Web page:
t = exposure time.
.10 = compensates for 10% (variable/avg.) initial reflection off of glass substrate (plate surface facing reference beam, emulsion facing object). This will be more or less depending on the reference angle and orientation of polarization. Put a glass plate into your plateholder. See the light reflected onto the wall? That light is never even getting to your emulsion. This value (which is sadly missing from many exposure formulas) makes up for that loss. If you're REAL careful with your reference angle and polarization, you can get down to nearly zero reflection (I'll save that for another page). You may wish to put a clear glass plate into your plate holder and take note of your intensity readings with and without the glass. Figure this number out as a percentage and use it as your precentage (ie: .01, .04, .10, .14, etc.) in the formula above to give you "n".

The above forumula is for AGFA film and plates. For BB-Plates you should multiply your final exposure time by a factor of at least 3 or 4.


Surprisingly, the development time was right around 2 minutes using straight Pyro (around 4 minutes or so for the BB-Plate). Nice density and very even coverage across the area of the film. I watched very carefully as the image started to appear and was quite shocked at how bright the image was -- remember, I didn't know if there would even BE an image at all. I do not feel that the diode's longer wavelength had any adverse effect on the image quality. Actually, the brightness of this hologram exceeds the 15mW coral test shot by a few factors.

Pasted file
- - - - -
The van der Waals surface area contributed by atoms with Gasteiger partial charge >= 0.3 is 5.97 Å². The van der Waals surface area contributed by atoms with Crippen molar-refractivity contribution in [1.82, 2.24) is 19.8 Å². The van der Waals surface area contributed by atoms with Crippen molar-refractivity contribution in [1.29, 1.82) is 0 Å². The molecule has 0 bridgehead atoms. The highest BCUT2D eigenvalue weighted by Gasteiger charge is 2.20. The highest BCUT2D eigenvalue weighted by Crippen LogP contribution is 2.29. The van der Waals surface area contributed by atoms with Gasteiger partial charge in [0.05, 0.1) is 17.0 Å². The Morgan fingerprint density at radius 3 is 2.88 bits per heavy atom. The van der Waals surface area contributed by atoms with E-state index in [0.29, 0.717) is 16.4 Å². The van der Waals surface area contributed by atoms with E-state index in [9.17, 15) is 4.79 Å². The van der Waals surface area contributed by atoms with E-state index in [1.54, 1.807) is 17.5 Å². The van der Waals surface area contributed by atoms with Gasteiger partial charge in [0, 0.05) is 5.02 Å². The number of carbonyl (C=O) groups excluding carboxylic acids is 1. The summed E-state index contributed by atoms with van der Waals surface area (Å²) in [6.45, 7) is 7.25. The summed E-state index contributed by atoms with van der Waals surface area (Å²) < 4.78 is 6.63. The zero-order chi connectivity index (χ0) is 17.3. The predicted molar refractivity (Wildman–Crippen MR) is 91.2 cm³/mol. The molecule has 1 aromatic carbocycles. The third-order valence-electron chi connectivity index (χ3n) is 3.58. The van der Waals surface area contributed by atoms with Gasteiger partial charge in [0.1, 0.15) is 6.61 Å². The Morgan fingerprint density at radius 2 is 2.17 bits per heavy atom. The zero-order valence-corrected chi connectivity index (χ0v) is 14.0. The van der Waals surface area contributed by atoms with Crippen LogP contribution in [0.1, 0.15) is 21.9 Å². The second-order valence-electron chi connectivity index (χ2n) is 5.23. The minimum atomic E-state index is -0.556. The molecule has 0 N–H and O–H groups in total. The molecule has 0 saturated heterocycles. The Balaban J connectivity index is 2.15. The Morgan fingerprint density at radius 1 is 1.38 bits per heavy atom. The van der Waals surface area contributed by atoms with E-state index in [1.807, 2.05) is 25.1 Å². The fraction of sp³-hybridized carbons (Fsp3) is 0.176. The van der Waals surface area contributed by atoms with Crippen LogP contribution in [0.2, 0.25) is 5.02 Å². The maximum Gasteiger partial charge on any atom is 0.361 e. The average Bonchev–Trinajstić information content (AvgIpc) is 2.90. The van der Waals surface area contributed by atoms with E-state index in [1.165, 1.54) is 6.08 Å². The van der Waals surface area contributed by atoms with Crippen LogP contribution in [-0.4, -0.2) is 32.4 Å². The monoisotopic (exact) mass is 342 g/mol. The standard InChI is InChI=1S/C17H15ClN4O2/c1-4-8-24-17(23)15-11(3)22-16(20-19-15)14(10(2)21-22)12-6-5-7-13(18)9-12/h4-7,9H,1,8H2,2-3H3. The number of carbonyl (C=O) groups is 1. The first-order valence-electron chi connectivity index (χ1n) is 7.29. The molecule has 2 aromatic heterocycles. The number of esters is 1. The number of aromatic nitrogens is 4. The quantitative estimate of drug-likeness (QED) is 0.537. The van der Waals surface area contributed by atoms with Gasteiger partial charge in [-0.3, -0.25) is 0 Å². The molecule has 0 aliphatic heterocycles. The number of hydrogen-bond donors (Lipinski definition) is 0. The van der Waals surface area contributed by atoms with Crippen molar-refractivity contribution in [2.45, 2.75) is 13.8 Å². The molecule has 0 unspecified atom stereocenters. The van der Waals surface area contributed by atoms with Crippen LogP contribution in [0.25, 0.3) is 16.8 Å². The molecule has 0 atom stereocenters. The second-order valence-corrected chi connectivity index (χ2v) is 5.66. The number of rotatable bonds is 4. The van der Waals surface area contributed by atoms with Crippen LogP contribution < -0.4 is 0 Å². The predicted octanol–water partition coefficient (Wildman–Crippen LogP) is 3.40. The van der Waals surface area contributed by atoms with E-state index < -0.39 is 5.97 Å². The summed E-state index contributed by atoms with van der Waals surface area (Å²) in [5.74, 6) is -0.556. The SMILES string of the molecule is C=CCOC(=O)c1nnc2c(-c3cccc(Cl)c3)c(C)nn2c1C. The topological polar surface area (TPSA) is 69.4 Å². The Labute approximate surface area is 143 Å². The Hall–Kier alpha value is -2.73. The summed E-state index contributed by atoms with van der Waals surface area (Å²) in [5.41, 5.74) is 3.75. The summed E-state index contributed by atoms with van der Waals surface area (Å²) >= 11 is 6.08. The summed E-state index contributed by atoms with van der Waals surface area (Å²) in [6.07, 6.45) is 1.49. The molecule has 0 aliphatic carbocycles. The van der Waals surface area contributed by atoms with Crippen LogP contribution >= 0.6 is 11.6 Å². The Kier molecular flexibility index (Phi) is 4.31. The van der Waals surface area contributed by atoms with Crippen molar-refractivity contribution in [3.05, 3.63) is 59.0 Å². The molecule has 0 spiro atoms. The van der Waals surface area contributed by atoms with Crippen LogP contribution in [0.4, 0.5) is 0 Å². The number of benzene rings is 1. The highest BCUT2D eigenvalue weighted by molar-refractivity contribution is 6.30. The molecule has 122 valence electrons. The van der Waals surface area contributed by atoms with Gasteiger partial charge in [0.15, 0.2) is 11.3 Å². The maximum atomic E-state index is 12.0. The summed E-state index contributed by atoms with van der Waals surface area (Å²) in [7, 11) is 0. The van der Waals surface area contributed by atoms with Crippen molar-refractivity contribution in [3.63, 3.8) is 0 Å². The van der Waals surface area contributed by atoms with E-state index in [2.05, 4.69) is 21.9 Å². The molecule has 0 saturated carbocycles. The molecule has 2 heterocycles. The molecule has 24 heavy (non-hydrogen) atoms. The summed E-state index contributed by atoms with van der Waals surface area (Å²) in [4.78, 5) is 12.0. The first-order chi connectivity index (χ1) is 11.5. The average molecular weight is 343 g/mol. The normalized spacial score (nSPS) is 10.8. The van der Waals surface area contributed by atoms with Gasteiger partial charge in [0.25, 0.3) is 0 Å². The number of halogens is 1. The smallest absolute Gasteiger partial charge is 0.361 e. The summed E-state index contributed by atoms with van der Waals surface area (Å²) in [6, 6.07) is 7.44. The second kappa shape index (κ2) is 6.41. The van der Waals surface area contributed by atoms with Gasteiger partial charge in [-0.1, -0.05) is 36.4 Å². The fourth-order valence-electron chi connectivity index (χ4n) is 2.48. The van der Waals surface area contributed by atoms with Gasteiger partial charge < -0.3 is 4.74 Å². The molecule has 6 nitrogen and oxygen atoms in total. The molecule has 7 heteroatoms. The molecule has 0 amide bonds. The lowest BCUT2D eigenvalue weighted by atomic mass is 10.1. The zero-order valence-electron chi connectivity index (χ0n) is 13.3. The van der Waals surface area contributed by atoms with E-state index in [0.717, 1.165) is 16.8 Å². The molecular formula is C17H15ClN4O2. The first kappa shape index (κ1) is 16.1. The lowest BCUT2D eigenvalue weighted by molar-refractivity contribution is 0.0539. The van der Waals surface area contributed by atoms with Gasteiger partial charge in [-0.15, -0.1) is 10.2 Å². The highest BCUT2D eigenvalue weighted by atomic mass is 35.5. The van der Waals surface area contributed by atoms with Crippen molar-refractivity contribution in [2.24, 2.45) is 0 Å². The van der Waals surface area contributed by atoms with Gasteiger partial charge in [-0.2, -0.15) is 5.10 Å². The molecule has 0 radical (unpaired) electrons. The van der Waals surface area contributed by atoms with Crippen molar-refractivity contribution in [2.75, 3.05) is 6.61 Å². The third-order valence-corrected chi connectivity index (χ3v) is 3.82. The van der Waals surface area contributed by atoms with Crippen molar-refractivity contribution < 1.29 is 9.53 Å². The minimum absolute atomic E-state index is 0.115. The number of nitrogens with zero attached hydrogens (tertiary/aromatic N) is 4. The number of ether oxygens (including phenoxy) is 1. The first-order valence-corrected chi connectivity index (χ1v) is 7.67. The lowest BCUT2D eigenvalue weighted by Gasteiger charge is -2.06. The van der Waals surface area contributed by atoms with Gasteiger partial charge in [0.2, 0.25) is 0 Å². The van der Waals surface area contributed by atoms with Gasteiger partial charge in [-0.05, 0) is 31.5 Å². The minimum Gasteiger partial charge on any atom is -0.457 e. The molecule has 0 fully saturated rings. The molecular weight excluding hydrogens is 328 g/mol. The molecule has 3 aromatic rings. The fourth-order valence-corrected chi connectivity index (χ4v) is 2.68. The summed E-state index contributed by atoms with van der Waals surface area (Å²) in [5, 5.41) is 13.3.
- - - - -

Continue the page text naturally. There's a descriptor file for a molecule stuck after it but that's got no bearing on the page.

Laser light at 658nm is much more beautiful than at the HeNe's 633nm. It is an intoxicating red beam, compred to the HeNe's somewhat more yellowish-red. This would be a great diode for small laser light shows -- the 50mW Hitachi even more so.


Size comparison: The 35mW and 15mW diodes sitting
on top of a 15mW Spectra-Physics 124B HeNe Laser.

So, there you have it folks. A laser diode capable of large-format holography for just slightly over $100 (this module was actually closer to $500 with the coated anamorphic prisms, collimator and adjustable driver). Personally, I don't see the need for prisms, as the 15mW test (see page 13) showed that the beam can be accurately controlled with the standard collimating lens alone. I'm going to see if I can get the 50mW without the prisms to do a few tests. But, as you know, you can do some SERIOUS holographic work with 35mW. Especially with the stability of these diodes. They are rock-steady.


My current laser diode module collection (left to right):
35mW/658nm; 10mW/635nm; 15mW/635nm;
500mW/660nm (problems); 5mW/650nm pointer; 5mW/650 pointer (internal)

Let's get out there and make some holograms . . . the best is yet to come!




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Raw Diode Testing Begins


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Frank DeFreitas Holography
Allentown, Pennsylvania
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School of Holography